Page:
Personality tests for college students are ubiquitous. Most incoming students are bombarded with a deluge of tests among the welcome week activities, leadership retreats, and club meetings during the first few months of the academic year. While fun to take, is there the best personality test for career useful for college students? Are any of these tests offer something more than just a novel way to classify and describe yourself? Here are five best personality tests that you can actually rely on when trying to identify your interests and career choices.
While there are many detractors of the tests as a whole who point out the lack of scientific backing behind them, the tests can offer a glimpse into what type of job, therefore what major, might be a good fit for your work, thinking, and personality styles. While no one can definitively be put into a box of a certain trait or personality type, these personality tests can provide clues into certain careers in which you you might excel and enjoy.
With limitless research and online content devoted to transforming test results into concrete careers, it can be difficult to know which quizzes are truly worth your time. Below are five the best personality test for career that I’m sure you’ve taken at least one of (or at least heard about). They will be dissected and examined with a career-focused lens to see if there is merit in using the results in the job market. Without further ado, here are five the best personality tests in increasing order of how much value they can provide in your job search.
The Pottermore Sorting Quiz
The best feature of this quiz is that it’s completely free! Offered via the Pottermore online universe, this uber-popular, ubiquitous quiz sorts you into one of the four Harry Potter houses: Gryffindor, Slytherin, Hufflepuff, or Ravenclaw. While most of the questions tend to focus on hypothetical interests rather than practical questions ( for example, one asks what you would examine first in an enchanted garden), there is a surfeit of online literature devoted to detailing the type of careers best for each Hogwarts house. On top of that, the topic is bound to come up when meeting new people, so this result is an important one to have in your back pocket. Even though your HP house might seem like a frivolous categorization, there might be some merit in applying the results to the real, sadly non-magical ( Muggle), world.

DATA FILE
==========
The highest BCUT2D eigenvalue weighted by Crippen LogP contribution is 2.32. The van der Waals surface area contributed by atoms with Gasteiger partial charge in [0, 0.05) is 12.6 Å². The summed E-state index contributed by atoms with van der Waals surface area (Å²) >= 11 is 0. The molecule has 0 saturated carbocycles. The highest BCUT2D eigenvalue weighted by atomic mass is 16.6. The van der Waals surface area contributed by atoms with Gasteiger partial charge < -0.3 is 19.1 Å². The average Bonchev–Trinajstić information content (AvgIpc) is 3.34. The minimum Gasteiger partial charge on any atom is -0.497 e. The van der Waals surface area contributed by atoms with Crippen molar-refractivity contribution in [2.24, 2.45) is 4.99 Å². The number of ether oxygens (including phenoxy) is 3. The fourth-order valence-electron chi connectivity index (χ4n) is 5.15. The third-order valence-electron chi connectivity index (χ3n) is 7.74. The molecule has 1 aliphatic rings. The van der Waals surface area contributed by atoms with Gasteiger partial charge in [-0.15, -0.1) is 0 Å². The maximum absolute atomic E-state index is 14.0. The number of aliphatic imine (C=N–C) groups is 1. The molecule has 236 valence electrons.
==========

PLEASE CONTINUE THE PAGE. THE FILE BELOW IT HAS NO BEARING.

U-Zoo Personality Test for College
Similar to the Harry Potter quiz, U-Zoo personality test has four categories that you are placed into upon conclusion of the test. It is also free to take! There are various iterations of the quiz with different animal results. This one here gives percentage results of four animals: Lion, Owl, Monkey, and Horse, with each animal representing a different personality type. It stands out by giving percentages of the four results, which aims to prevent a one-size-fits-all classification. Therefore, being split almost evenly between two types can happen.